Fish Kills More Likely When Streams Are Low
Posted: 09/26/2013
DES MOINES – Four fish kills in one month are good reminders to pay attention during fall manure and fertilizer application.

Name the pollutant – fertilizer, manure, milk, silage, pesticide, petroleum – if it gets into a stream, it’s more likely to cause a fish kill when stream flow rates are slow.

“Our streams here aren’t as low as last year, but they are significantly low,” said Scott Grummer, DNR fisheries biologist in Clear Lake. “And if you have low flows, any concentration of crop fertilizer, including manure, that reaches a stream can cause ammonia levels to rise and oxygen levels to dive. That can be detrimental to fish.”

Despite a somewhat later harvest, Grummer said he’s already seeing manure and fertilizer application on cropland that was too wet to plant last spring. He recommends allowing a little more distance between application areas and vulnerable spots like streams and tile intakes this fall.

“Slow down and take care during application, because every fall we see some overturned tankers,” said Cindy Martens, a DNR environmental specialist who investigates fish kills. “Read the labels on all chemicals, because some are toxic at extremely low concentrations. Even seemingly safe products, like milk, can be pollutants if they reach a stream in large quantities.”

She also urges manure applicators to make sure their certification is current and have an emergency plan so if spills occur, they can act quickly to stop or reduce the spill. Finally, applicators should call the 24-hour spill line at 515-281-8694 if a spill occurs. “We can help people get the spill stopped and, hopefully, limit environmental damage.”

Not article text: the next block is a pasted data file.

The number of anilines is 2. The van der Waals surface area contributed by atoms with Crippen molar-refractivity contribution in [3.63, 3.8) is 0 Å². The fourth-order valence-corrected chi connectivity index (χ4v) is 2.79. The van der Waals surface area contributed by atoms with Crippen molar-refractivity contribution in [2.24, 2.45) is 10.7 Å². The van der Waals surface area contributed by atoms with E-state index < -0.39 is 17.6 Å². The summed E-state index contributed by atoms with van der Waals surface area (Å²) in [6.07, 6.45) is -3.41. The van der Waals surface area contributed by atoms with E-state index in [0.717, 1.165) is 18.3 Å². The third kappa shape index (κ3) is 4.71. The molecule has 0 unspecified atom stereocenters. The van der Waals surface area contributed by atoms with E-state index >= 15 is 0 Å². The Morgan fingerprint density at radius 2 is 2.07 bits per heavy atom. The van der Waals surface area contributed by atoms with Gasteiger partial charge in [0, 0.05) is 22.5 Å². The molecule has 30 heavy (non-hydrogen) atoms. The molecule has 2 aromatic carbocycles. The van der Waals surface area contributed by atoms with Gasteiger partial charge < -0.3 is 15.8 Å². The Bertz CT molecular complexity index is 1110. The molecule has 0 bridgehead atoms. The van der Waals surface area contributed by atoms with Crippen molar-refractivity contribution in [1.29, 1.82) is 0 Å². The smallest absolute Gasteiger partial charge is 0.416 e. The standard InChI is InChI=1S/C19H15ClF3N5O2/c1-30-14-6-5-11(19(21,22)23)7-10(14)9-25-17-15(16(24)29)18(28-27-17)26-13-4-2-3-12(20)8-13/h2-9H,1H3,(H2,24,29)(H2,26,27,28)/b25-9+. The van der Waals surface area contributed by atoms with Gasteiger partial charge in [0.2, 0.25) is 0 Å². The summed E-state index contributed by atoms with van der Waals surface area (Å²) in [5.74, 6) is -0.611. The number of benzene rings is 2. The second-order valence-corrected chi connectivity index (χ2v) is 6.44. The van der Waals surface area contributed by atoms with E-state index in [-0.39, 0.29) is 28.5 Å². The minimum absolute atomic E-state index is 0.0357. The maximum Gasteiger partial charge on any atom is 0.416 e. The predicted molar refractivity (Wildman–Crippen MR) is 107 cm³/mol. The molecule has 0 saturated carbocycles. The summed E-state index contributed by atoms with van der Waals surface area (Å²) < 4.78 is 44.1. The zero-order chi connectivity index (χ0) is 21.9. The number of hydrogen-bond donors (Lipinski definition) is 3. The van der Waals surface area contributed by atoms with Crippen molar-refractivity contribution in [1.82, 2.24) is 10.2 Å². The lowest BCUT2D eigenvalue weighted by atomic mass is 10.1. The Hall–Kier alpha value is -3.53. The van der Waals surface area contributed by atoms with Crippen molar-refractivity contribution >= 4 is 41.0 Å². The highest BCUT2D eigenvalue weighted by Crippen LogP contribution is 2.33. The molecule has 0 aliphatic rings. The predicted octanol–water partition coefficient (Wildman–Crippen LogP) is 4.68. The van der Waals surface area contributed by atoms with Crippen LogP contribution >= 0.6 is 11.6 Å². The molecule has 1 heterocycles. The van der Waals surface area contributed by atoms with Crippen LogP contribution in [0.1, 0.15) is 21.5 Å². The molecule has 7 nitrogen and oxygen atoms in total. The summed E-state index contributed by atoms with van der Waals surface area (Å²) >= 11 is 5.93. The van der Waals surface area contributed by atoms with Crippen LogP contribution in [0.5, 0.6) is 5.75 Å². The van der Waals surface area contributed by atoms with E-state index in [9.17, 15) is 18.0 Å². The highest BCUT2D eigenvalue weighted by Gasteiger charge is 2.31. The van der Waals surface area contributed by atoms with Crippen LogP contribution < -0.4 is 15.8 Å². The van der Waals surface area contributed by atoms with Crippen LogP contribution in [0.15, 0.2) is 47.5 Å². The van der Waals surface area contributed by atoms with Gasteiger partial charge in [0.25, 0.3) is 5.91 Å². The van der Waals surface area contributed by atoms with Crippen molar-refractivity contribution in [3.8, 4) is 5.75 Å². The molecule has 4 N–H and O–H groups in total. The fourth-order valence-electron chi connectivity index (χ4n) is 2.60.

DNR staff investigated four fish kills in September.

The first occurred Sept. 1 on the Little Rock River near Doon in Lyon County. DNR environmental specialists traced the pollutant source to runoff from two cattle open feedlots. The DNR’s fisheries staff found 522 dead fish, including catfish and smallmouth bass, along 1.75 miles of stream. The fish value is $2,349.  

Chlorinated water caused a second fish kill Sept. 5 in Cedar Rapids after a water main broke, spilling chlorinated drinking water into McLoud Run. About 145 fish were killed, including at least 70 trout. The fish value was $1,516.

The third fish kill occurred Sept. 16 on Big Cedar Creek about seven miles northeast of Fonda in Pocahontas County. Investigators found large numbers of dead catfish and smallmouth bass, plus non-game species like minnows, along nearly five miles of stream. DNR specialists found manure from a small hog confinement seeped into a tile line leading to the creek. The fish are valued at almost $20,000.

Investigators have not traced the cause of a fourth fish kill on Sept. 19 near Westside in Crawford County, as the fish had been dead for a while.

Call the DNR’s 24-hour spill line as soon as possible after seeing a fish kill. Prompt reporting makes it more likely that the source of pollution can be traced, stopped and cleaned up.